Finally, we have a film that takes the cheesiness of heavy metal (not that die-hard fans would call it cheesy) and mashes it with a bloody slasher flick. Did we know we needed it? No we did not. But here it is in all its brutal glory, and I feel the world of cinema is now a better place for it.
What is this incessant rambling? The film in question is the New Zealand horror comedy Deathgasm – a name that might sound odd to those not into metal, but believe me, there are bands with far worse names than that. Our neighbours to the east seem to have a knack for this sort of thing; last year New Zealand gave us What We Do In The Shadows and Housebound. This year though we have something a little different.
Deathgasm’s comedy is dark and very tongue in cheek, reminiscent of Dead Snow 2: Red vs Dead – a Swedish blood filled fun-fest – though this is not quite as funny (and as plain wrong). This flick, like its Swedish cousin, knows it is silly and it revels in that fact. It doesn’t try to use gore to be scary, rather it is something to laugh at.
Our story is simple: a loner, teenage metalhead named Brodie meets a fellow longhair named Zakk at a record store, and they come across the same record and meet. This is surprisingly on point, which I’ll get to later.
It turns out that Zakk plays bass, and he soon announces that they are forming a band, despite questionable musical skills from Brodie and his two friends. Soon they manage to (conveniently) find a piece of music. Looking at it in the light, they see that it is a song, written in music on old, tattered paper. The title is in Latin and sounds ominous. Of course Zakk, Brodie and his two friends (table-top RPG fans, of course) play the song, and suddenly the electricity goes bananas, turning the amplifiers to eleven – naturally – and subsequently the entire neighbourhood hears the song and begin to bleed from every orifice, as people tend to do when they hear extreme metal. The song they play is actually pretty great, it sounds like a somehow darker, more Satanic version of the classic song Black Sabbath.
Are they Zombies? No, these people were alive and well until they heard the Black Hymn. They are Demons. Still, they eat people, so we are talking semantics as far as I am concerned.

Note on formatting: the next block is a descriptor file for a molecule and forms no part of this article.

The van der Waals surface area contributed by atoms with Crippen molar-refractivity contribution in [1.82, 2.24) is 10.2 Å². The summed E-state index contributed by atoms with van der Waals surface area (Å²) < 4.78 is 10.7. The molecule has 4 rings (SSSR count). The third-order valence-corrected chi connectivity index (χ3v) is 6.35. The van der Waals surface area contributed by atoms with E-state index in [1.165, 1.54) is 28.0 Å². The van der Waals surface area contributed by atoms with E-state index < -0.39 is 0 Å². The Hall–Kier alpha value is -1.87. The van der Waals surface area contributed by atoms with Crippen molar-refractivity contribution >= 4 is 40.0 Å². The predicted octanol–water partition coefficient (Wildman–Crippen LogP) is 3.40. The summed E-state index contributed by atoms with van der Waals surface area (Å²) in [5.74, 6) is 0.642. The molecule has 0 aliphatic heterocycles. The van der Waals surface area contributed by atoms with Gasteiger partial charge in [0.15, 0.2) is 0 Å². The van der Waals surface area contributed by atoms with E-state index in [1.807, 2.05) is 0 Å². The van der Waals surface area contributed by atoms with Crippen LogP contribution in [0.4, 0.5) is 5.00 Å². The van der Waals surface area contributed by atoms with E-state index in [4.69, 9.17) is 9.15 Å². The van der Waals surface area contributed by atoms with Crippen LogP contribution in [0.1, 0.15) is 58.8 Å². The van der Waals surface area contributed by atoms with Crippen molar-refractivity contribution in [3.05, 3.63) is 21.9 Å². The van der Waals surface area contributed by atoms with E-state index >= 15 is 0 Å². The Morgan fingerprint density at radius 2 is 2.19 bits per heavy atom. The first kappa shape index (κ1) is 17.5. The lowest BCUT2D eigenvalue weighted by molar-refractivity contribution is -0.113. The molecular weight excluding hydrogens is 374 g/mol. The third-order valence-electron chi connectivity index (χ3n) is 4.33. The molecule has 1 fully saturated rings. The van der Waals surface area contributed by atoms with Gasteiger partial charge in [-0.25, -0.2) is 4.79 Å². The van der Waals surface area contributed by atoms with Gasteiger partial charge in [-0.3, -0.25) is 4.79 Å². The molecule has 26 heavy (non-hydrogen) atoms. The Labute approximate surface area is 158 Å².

The makers of this film must have spent half their budget on special effects, as some of the kills are brutal and leave the victims in a state that David Cronenberg would be proud of. I’m not usually a fan of slasher flicks but there were some pretty gruesome moments once the five go on their rampage. I was impressed with the realism but was also quite shocked at some of the more bloody moments. This film almost has too much blood! One could say it is obsessed with blood, and that person wouldn’t be inaccurate.
On a surprisingly serious note, this film offers a unique study of the culture that surround heavy metal if you choose to see it. Metal is unlike any other genre of music in terms of the following it has and the dedication many fans possess. This theme is subtle but it is there, intentional or otherwise, such as when Brodie and Zakk first meet.
I used to be that guy: the long hair and the black metal band t-shirts, and it is amazing how many extremely nice people you meet who also have long hair, also donning a black band t-shirt. Metal is something that you could talk for hours about. The amount of people I have met who have recommended me things is phenomenal. There is no doubt in my mind that there is a true culture surrounding heavy metal, and because it will always be on the fringe of society – for the most part at least – it will always be a link that two strangers can share and instantly have a three hour conversation about it over a few beers.
Culture lesson over, there is no doubt that this will strike more of a chord (see what I did there?) with metal-heads, though anyone faintly aware of the existence of heavy metal will be able to enjoy this non-stop gore-fest. It’s obvious the filmmakers had a blast making this, so watch it now and have a blast yourself!
Out on VOD now!
Category: 2015, Australia/New Zealand, Film, Film FestivalsTags: 2015, Adelaide Film Festival, Deathgasm, gore, heavy metal, heavy metal slasher, horror comedy, James Blake, Jason Lei Howden, Kimberley Crossman, Milo Cawthorne, New Zealand film, slasher
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